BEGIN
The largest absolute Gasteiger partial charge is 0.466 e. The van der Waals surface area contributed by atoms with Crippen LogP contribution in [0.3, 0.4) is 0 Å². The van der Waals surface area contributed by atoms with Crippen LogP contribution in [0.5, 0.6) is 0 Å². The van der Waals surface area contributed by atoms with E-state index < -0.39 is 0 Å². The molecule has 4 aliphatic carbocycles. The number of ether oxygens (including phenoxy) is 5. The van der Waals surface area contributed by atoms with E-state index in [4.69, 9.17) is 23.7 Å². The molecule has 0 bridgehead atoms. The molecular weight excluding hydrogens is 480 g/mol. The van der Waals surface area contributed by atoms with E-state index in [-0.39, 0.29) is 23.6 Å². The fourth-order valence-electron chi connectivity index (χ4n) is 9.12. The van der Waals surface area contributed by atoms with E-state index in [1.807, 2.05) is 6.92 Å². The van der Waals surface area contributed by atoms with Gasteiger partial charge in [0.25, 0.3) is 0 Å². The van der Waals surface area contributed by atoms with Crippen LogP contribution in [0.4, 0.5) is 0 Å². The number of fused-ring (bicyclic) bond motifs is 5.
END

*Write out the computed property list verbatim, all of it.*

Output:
The largest absolute Gasteiger partial charge is 0.466 e. The van der Waals surface area contributed by atoms with Crippen LogP contribution in [0.3, 0.4) is 0 Å². The van der Waals surface area contributed by atoms with Crippen LogP contribution in [0.5, 0.6) is 0 Å². The van der Waals surface area contributed by atoms with E-state index < -0.39 is 0 Å². The molecule has 4 aliphatic carbocycles. The number of ether oxygens (including phenoxy) is 5. The van der Waals surface area contributed by atoms with E-state index in [4.69, 9.17) is 23.7 Å². The molecule has 0 bridgehead atoms. The molecular weight excluding hydrogens is 480 g/mol. The van der Waals surface area contributed by atoms with E-state index in [-0.39, 0.29) is 23.6 Å². The fourth-order valence-electron chi connectivity index (χ4n) is 9.12. The van der Waals surface area contributed by atoms with E-state index in [1.807, 2.05) is 6.92 Å². The van der Waals surface area contributed by atoms with Gasteiger partial charge in [0.25, 0.3) is 0 Å². The van der Waals surface area contributed by atoms with Crippen LogP contribution in [0.4, 0.5) is 0 Å². The number of fused-ring (bicyclic) bond motifs is 5.